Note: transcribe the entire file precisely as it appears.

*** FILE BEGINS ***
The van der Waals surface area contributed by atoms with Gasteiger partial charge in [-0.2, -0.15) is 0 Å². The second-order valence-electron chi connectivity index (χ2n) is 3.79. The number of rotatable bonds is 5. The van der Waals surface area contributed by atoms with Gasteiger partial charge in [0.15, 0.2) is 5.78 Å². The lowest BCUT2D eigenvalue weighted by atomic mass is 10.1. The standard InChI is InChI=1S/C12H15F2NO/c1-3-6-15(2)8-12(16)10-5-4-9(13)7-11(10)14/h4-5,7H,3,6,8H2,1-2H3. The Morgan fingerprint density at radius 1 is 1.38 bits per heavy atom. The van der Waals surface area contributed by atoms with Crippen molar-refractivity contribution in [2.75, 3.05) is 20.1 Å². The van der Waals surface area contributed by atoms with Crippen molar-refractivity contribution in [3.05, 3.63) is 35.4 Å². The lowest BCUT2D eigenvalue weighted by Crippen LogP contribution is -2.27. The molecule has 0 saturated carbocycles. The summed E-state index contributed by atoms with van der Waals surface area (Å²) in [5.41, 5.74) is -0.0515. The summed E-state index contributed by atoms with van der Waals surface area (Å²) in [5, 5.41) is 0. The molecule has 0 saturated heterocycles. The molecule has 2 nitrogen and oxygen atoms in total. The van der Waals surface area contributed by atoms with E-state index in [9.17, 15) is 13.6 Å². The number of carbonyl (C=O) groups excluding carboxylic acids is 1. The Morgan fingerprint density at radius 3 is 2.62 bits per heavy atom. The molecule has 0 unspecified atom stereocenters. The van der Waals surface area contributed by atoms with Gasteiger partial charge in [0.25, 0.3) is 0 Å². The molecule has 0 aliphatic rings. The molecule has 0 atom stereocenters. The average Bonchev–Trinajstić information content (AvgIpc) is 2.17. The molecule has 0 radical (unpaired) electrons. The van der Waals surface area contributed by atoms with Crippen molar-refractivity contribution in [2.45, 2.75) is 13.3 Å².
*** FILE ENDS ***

The van der Waals surface area contributed by atoms with Gasteiger partial charge in [-0.2, -0.15) is 0 Å². The second-order valence-electron chi connectivity index (χ2n) is 3.79. The number of rotatable bonds is 5. The van der Waals surface area contributed by atoms with Gasteiger partial charge in [0.15, 0.2) is 5.78 Å². The lowest BCUT2D eigenvalue weighted by atomic mass is 10.1. The standard InChI is InChI=1S/C12H15F2NO/c1-3-6-15(2)8-12(16)10-5-4-9(13)7-11(10)14/h4-5,7H,3,6,8H2,1-2H3. The Morgan fingerprint density at radius 1 is 1.38 bits per heavy atom. The van der Waals surface area contributed by atoms with Crippen molar-refractivity contribution in [2.75, 3.05) is 20.1 Å². The van der Waals surface area contributed by atoms with Crippen molar-refractivity contribution in [3.05, 3.63) is 35.4 Å². The lowest BCUT2D eigenvalue weighted by Crippen LogP contribution is -2.27. The molecule has 0 saturated carbocycles. The summed E-state index contributed by atoms with van der Waals surface area (Å²) in [5.41, 5.74) is -0.0515. The summed E-state index contributed by atoms with van der Waals surface area (Å²) in [5, 5.41) is 0. The molecule has 0 saturated heterocycles. The molecule has 2 nitrogen and oxygen atoms in total. The van der Waals surface area contributed by atoms with E-state index in [9.17, 15) is 13.6 Å². The number of carbonyl (C=O) groups excluding carboxylic acids is 1. The Morgan fingerprint density at radius 3 is 2.62 bits per heavy atom. The molecule has 0 unspecified atom stereocenters. The van der Waals surface area contributed by atoms with Gasteiger partial charge in [0.25, 0.3) is 0 Å². The molecule has 0 aliphatic rings. The molecule has 0 atom stereocenters. The average Bonchev–Trinajstić information content (AvgIpc) is 2.17. The molecule has 0 radical (unpaired) electrons. The van der Waals surface area contributed by atoms with Crippen molar-refractivity contribution in [2.45, 2.75) is 13.3 Å².